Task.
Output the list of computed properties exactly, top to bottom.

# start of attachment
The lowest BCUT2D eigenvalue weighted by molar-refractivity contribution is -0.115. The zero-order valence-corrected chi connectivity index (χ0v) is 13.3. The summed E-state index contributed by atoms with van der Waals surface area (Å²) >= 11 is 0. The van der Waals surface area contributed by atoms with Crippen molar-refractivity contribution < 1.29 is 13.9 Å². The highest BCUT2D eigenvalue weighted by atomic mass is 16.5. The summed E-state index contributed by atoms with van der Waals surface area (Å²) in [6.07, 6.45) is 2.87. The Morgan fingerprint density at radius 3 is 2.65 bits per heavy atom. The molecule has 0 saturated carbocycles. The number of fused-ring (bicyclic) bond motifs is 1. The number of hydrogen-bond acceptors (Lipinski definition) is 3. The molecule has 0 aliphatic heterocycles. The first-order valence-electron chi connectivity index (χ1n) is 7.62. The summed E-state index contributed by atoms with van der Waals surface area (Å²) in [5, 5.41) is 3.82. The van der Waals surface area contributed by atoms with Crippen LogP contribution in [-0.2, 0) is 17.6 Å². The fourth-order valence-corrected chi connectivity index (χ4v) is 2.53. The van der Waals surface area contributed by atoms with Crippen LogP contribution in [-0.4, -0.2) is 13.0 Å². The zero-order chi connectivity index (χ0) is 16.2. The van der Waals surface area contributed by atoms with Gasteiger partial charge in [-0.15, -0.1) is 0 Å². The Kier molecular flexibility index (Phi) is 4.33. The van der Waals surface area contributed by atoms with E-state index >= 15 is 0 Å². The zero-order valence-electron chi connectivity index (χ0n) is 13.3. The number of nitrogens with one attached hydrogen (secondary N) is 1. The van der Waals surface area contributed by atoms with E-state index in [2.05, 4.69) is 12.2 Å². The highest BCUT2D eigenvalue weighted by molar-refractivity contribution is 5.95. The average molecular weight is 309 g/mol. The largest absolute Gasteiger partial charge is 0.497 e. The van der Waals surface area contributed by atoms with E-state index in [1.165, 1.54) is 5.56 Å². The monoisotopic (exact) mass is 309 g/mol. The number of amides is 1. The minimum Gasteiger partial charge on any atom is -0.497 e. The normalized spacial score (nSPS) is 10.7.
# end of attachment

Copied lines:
The lowest BCUT2D eigenvalue weighted by molar-refractivity contribution is -0.115. The zero-order valence-corrected chi connectivity index (χ0v) is 13.3. The summed E-state index contributed by atoms with van der Waals surface area (Å²) >= 11 is 0. The van der Waals surface area contributed by atoms with Crippen molar-refractivity contribution < 1.29 is 13.9 Å². The highest BCUT2D eigenvalue weighted by atomic mass is 16.5. The summed E-state index contributed by atoms with van der Waals surface area (Å²) in [6.07, 6.45) is 2.87. The Morgan fingerprint density at radius 3 is 2.65 bits per heavy atom. The molecule has 0 saturated carbocycles. The number of fused-ring (bicyclic) bond motifs is 1. The number of hydrogen-bond acceptors (Lipinski definition) is 3. The molecule has 0 aliphatic heterocycles. The first-order valence-electron chi connectivity index (χ1n) is 7.62. The summed E-state index contributed by atoms with van der Waals surface area (Å²) in [5, 5.41) is 3.82. The van der Waals surface area contributed by atoms with Crippen LogP contribution in [-0.2, 0) is 17.6 Å². The fourth-order valence-corrected chi connectivity index (χ4v) is 2.53. The van der Waals surface area contributed by atoms with Crippen LogP contribution in [-0.4, -0.2) is 13.0 Å². The zero-order chi connectivity index (χ0) is 16.2. The van der Waals surface area contributed by atoms with Gasteiger partial charge in [-0.15, -0.1) is 0 Å². The Kier molecular flexibility index (Phi) is 4.33. The van der Waals surface area contributed by atoms with E-state index >= 15 is 0 Å². The zero-order valence-electron chi connectivity index (χ0n) is 13.3. The number of nitrogens with one attached hydrogen (secondary N) is 1. The van der Waals surface area contributed by atoms with E-state index in [2.05, 4.69) is 12.2 Å². The highest BCUT2D eigenvalue weighted by molar-refractivity contribution is 5.95. The average molecular weight is 309 g/mol. The largest absolute Gasteiger partial charge is 0.497 e. The van der Waals surface area contributed by atoms with E-state index in [1.165, 1.54) is 5.56 Å². The monoisotopic (exact) mass is 309 g/mol. The number of amides is 1. The minimum Gasteiger partial charge on any atom is -0.497 e. The normalized spacial score (nSPS) is 10.7.